Exxon Mobile 1977 Memo: Controlling Atmospheric CO2

Dr. R. L. Hirsch:

The attached memorandum presents the results of a study on the
potential impact of fossil fuel combustion on the CO, concentration in the
atmosphere. this study was made by Steve Knisely a summer employee in
Planning Engineering Division.

The study considers the changes in future energy sources which
would be necessary to control the atmospheric CO, concentration at different leve1ls. The principle assumption for the CO2 balance is that 50% of the CO. generated by fossil fuels remains in the-atmosphere. This corresponds
to the recent data on the increasing CO2 concentration in the atmosphere compared to the quantity of fossil fuel combusted.
Present climatic models predict that the present trend of fossil
fuel use will lead to dramatic climatic changes within the next 75 years.

However, it is not obvious whether these changes would be all bad or all good.
The major conclusion from this report ls that, should it be deemed necessary
to maintain atmospheric CO,, levels to prevent significant climatic changes,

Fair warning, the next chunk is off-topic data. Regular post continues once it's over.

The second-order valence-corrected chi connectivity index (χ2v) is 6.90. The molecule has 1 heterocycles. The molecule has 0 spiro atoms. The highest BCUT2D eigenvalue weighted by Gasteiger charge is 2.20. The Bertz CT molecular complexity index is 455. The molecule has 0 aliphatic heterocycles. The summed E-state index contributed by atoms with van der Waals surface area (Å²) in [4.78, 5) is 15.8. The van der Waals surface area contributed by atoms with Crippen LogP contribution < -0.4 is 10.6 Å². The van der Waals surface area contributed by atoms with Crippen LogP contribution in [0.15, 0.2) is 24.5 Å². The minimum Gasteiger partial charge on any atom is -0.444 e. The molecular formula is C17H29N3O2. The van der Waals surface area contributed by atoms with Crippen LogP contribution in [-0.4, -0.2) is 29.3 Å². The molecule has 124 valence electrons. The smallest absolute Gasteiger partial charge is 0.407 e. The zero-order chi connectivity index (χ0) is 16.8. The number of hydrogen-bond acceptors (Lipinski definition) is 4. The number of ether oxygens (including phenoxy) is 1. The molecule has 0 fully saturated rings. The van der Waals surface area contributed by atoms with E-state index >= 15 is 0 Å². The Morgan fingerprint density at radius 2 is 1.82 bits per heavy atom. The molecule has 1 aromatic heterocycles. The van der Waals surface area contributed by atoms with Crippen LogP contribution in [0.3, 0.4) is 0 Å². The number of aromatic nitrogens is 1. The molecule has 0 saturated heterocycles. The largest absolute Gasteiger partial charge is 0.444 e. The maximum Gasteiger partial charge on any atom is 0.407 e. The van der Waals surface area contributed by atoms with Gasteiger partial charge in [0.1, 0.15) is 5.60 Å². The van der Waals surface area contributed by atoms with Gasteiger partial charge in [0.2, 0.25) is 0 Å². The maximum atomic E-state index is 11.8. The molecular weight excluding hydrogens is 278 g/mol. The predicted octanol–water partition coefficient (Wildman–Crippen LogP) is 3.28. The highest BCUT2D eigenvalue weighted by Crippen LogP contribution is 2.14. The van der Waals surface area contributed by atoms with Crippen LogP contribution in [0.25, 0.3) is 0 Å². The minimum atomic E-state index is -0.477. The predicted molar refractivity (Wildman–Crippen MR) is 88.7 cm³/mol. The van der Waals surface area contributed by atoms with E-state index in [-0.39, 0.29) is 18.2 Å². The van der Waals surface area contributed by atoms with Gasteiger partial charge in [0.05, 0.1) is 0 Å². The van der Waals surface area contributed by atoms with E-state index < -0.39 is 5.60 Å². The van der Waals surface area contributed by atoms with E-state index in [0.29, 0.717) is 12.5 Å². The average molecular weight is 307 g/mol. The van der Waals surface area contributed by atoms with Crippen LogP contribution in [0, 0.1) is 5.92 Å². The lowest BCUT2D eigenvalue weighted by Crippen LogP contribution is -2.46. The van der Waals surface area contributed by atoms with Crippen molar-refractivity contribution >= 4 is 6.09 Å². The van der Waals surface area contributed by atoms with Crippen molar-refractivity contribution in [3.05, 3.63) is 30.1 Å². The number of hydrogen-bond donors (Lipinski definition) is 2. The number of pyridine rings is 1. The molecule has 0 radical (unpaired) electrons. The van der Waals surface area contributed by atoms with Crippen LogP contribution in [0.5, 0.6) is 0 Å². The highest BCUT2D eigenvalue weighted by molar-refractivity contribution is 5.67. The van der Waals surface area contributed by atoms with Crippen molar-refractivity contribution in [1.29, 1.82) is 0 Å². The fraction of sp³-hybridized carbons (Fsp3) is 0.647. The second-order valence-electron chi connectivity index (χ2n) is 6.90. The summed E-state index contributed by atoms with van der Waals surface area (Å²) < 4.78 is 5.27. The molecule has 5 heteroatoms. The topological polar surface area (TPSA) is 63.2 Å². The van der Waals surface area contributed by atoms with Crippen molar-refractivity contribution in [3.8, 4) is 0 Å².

dramatic changes in patterns of energy use would be required. World fossil
fuel resources other than oil and gas could never be used to an appreciable

No practical means of recovering and disposing of CO, emissions has
yet been developed and the above conclusion assumes that recovery will not
be feasible.

It must be realized that there is great uncertainty in the existing climatic models because of a poor understanding of the atmospheric/
terrestrial/oceanic CO. balance. Much more study and research in this area
is required before roaj6r changes in energy type usage could be recommended.

Sea Level Expert in Miami: “We Are Building Here Like There’s No Tomorrow — Maybe That’s Correct”

As the death toll from the 13-story apartment building collapse in Florida rises to 12, with nearly 150 people still missing, we examine how the disaster raises new questions about how rising sea levels will impact oceanside buildings in Miami and other cities. “The reason this is so important is that either this is something unique to the building or this is a general problem that all the condos along the coasts of the world are going to have to deal with,” says Harold Wanless, a professor in geography and urban sustainability at the University of Miami who leads a project called The Invading Sea, a collaborative effort by news organizations across Florida to address the threat of sea level rise.